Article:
Embracing the Hospital Birth Experience

Written by Jenn on March 26th, 2012

Birth, Pregnancy, Preparing for Parenting

Absent some real medical need, many natural parents don’t strive for a hospital birth.  Natural childbirth is so often embraced as part of the natural parenting experience, and few things feel as unnatural as laboring and birthing in a strange, brightly lit place under the scrutiny of a team of medical professionals that you have little to no relationship with.

That’s why I almost feel like a natural parenting blasphemer when I confess that I truly enjoyed my hospital birth experience.  I credit that experience to having a wonderful hospital with excellent policies, including respect for a woman’s ability to birth her child.

I will be the first to admit that I had a very special hospital birth experience.  Even though labor was induced, I never felt pressured.  I was never told that my labor wasn’t progressing fast enough.  I wasn’t pressured to stay in bed.  I wasn’t given a timeline or told that my body wasn’t working properly.  I was simply given the opportunity to let my body do its work.

I was encouraged to walk around, labor in the jacuzzi tub, stand, sit, or do whatever was comfortable for me.  I was given free reign of a television with DVD player, CD player, and I had my laptop with wireless Internet connection to keep me distracted in early labor.  No one tethered me to my bed or even tried to keep me in my room.  And my room?  It was amazing.  I gave birth in a large, private room that we remained in for our entire stay.  We had control of the lighting, the temperature and the sound.

I did get an epidural, but it was at my own request, and I never felt pressured to request it.  I was advised that it was available, and then the ball was in my court.  The hospital and its staff gave me all the right things to make my birth experience truly my birth experience.

The birth itself was wonderful.  My regular doctor was off (it was Christmas eve, after all) but another, wonderful doctor was there for the delivery.  Immediately when he was born, my son was laid on my chest so we could bond.  There was no whisking him away to be weighed out of my view.  There was no separation.  Even during the few moments that his vital stats were taken, they were done mere feet from me under his daddy’s watchful eye, and they were done only when I was ready to let him leave my arms for a moment.

Most encouragingly, the doctors and nurses assumed that I would be breastfeeding.  There was no mention made of formula or bottles.  Instead, lactation consultants were sent to my room three times during our brief hospital stay (and were available on-call at all other times).  I was given literature on breastfeeding, I was told how I could reach the lactation consultants after we were sent home, and I was encouraged to participate in the wonderful breastfeeding mothers group that met at the hospital under the guidance of a lactation consultant.  I was given all the right tools for the job.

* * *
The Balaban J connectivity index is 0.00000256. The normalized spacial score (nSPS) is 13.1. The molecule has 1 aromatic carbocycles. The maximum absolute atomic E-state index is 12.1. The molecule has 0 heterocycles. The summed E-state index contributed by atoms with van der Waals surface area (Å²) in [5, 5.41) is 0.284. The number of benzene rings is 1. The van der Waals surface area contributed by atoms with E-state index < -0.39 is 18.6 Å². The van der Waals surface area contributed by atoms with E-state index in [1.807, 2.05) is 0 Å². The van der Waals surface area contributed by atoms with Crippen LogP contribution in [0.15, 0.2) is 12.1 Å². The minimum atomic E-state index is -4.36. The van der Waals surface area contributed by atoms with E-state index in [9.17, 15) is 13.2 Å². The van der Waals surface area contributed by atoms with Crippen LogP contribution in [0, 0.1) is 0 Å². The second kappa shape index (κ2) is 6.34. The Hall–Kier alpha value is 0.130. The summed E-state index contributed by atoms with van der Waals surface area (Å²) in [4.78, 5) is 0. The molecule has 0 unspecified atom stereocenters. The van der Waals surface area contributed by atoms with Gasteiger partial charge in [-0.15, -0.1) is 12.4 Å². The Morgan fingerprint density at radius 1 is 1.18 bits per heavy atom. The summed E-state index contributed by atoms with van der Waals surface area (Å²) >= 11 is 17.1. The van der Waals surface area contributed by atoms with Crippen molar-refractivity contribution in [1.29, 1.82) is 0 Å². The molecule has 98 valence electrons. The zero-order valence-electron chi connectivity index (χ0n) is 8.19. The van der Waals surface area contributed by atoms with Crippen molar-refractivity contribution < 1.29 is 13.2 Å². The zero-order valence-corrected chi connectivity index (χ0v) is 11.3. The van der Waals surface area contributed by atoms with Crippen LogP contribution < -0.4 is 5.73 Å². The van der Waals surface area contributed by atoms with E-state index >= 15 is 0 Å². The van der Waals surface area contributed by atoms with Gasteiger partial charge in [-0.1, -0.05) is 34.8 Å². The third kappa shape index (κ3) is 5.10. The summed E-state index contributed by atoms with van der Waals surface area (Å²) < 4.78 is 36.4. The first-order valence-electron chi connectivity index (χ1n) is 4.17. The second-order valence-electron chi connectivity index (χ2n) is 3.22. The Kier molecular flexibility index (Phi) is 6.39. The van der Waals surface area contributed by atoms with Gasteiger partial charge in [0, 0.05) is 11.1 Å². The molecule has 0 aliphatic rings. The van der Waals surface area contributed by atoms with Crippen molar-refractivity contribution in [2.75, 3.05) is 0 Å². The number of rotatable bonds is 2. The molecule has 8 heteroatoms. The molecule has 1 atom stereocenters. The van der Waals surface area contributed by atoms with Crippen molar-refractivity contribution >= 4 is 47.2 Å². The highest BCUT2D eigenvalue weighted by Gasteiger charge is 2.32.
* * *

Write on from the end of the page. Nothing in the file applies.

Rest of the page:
I realize that my hospital birth experience is relatively unique (all birth experiences are unique though, aren’t they?), but I fully believe that my experience is just as legitimate and just as amazing as a birth experience that takes place in the home, or with a midwife, or at a birthing center.  When the principles of natural parenting can work in harmony with the hospital birth experience, the outcome can be just as rewarding.

Unfortunately, the birthing experience does not come with a guarantee. I could have just as easily ended up with a nurse whose personality conflicted with mine, or an on-call doctor who wanted to pressure me to progress at a rate my body wasn’t prepared for.  While I could never anticipate every possible issue, there were a number of things that I did to check out the hospital beforehand to ensure that it met my expectations and meshed with my values. First, I took a childbirth class sponsored by the hospital. That gave me some exposure to the hospital itself by allowing me to spend some time there, and by meeting the nurses who taught the class I was able to gauge their approaches to birth.  Second, I asked questions about breastfeeding from early on, and I liked the answers I received about the resources that the hospital had available. Google was my friend, and I used it to the fullest to read other moms’ reviews of the hospital and their experiences there. In all, it all came together to be a wonderful, fulfilling birth experience.


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About The Author: Jenn

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Jenn embraced natural parenting as a way to develop a deep bond with her son Jack despite working long hours outside of the home.

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